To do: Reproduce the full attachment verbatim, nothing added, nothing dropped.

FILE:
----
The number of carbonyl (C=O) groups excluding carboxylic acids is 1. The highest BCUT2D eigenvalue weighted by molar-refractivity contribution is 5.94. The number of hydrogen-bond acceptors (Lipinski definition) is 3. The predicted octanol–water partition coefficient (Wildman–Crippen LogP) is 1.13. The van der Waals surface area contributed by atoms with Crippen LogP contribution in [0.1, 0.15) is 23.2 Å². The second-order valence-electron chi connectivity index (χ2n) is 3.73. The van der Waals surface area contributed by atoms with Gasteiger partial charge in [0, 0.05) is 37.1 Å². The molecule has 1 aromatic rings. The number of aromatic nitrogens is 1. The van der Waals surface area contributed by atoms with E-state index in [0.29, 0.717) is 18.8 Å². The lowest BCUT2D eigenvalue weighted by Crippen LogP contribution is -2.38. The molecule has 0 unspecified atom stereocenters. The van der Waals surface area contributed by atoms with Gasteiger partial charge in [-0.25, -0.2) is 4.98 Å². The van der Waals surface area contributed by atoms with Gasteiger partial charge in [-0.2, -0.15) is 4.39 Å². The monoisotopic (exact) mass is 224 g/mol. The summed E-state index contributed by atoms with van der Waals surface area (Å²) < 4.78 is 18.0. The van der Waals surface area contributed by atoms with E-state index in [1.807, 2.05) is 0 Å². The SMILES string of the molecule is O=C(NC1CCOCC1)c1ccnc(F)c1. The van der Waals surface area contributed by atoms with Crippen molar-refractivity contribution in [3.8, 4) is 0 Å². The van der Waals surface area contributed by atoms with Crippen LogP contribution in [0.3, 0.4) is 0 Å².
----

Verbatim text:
The number of carbonyl (C=O) groups excluding carboxylic acids is 1. The highest BCUT2D eigenvalue weighted by molar-refractivity contribution is 5.94. The number of hydrogen-bond acceptors (Lipinski definition) is 3. The predicted octanol–water partition coefficient (Wildman–Crippen LogP) is 1.13. The van der Waals surface area contributed by atoms with Crippen LogP contribution in [0.1, 0.15) is 23.2 Å². The second-order valence-electron chi connectivity index (χ2n) is 3.73. The van der Waals surface area contributed by atoms with Gasteiger partial charge in [0, 0.05) is 37.1 Å². The molecule has 1 aromatic rings. The number of aromatic nitrogens is 1. The van der Waals surface area contributed by atoms with E-state index in [0.29, 0.717) is 18.8 Å². The lowest BCUT2D eigenvalue weighted by Crippen LogP contribution is -2.38. The molecule has 0 unspecified atom stereocenters. The van der Waals surface area contributed by atoms with Gasteiger partial charge in [-0.25, -0.2) is 4.98 Å². The van der Waals surface area contributed by atoms with Gasteiger partial charge in [-0.2, -0.15) is 4.39 Å². The monoisotopic (exact) mass is 224 g/mol. The summed E-state index contributed by atoms with van der Waals surface area (Å²) < 4.78 is 18.0. The van der Waals surface area contributed by atoms with E-state index in [1.807, 2.05) is 0 Å². The SMILES string of the molecule is O=C(NC1CCOCC1)c1ccnc(F)c1. The van der Waals surface area contributed by atoms with Crippen molar-refractivity contribution in [3.8, 4) is 0 Å². The van der Waals surface area contributed by atoms with Crippen LogP contribution in [0.3, 0.4) is 0 Å².